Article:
In Genesis 1:26, we read, “Then God said, ‘Let us make man in our image, after our likeness. And let them have dominion over the fish of the sea and over the birds of the heavens and over the livestock and over all the earth and over every creeping thing that creeps on the earth.’”
This distinction of being created in God’s’ “image” is something that distinguishes mankind from all other parts of God’s creation.
The Hebrew word for “image” is tzelem, and means “likeness” or “carving.” Each of us are shaped after God in some way. The debate, of course, is how. We know we aren’t perfectly holy or omniscient or omnipotent, so how can we be likened to God?
Theologians have debated this question of the imago dei (the Latin phrase for “image of God”) for centuries. We know if this is a distinct feature from the rest of creation, it has to be something no animal or plant or part of the earth possesses.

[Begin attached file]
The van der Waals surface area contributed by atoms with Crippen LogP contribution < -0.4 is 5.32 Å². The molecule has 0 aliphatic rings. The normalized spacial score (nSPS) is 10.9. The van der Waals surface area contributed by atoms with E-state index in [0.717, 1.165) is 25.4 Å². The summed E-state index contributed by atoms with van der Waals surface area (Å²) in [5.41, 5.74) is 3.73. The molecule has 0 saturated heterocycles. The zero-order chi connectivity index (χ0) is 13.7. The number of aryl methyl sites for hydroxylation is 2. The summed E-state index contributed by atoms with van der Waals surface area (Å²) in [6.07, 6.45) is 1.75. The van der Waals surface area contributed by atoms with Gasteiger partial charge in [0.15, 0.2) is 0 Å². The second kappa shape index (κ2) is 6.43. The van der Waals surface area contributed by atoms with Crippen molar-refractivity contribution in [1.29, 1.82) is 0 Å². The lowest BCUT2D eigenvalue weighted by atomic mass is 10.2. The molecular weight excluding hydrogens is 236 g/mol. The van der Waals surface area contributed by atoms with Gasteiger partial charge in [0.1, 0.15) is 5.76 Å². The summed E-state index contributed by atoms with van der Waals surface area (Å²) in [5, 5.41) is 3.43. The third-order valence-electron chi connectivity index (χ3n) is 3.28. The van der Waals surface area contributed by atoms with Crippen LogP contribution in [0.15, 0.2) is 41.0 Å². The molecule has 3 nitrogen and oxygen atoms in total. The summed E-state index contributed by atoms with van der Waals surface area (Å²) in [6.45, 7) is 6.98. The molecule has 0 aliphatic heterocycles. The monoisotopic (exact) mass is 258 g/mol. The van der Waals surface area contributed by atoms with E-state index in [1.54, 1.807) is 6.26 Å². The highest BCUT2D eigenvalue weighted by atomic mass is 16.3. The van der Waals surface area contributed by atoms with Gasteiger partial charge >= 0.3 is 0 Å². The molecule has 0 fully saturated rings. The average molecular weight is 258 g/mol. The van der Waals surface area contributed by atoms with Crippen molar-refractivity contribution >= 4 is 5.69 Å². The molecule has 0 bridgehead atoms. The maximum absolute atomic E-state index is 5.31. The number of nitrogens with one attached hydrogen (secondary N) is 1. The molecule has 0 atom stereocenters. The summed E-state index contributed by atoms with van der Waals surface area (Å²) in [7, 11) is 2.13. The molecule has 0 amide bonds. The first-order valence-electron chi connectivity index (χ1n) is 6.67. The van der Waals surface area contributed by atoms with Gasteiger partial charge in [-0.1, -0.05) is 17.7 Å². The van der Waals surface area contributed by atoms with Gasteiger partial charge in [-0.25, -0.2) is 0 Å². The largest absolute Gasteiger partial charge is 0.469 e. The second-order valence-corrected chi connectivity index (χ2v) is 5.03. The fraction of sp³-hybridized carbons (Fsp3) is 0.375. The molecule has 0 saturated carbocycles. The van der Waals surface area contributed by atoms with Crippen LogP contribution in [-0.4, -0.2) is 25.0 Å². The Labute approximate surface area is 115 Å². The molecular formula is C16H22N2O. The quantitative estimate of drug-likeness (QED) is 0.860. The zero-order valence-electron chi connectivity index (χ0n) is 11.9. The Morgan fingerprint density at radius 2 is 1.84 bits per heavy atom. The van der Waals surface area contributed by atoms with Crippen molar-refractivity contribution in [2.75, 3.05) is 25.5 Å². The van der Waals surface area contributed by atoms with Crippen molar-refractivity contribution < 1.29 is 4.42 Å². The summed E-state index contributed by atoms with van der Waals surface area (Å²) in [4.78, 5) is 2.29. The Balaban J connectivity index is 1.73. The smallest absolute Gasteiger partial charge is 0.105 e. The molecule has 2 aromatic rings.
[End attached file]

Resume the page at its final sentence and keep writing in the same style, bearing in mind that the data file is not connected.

Our best guess about the imago dei is that …
- We are likened to God in personhood. This means that, like God, we can have fellowship, commune with others, speak out in conversation or to others, etc.
- We are likened to God in the communicable attributes. Theologians have divided God’s nature into two categories: incommunicable (those attributes that belong to God alone – omnipotent, perfectly righteous, eternal, etc.) and communicable (those attributes that both man and God can share). Thus, God is loving – so can we be. God is faithful – so can we be. God is just – so can we be.
- We are likened to God in reasoning ability and consciousness. Because animals do not have a soul and are not self-aware, and God is, we too have this special thinking capacity and awareness of self.
- We are likened to God in authority and dominion. While we aren’t sovereign like God, He does designate us to rule over the earth (Gen 1:29).
God made us His image-bearers.
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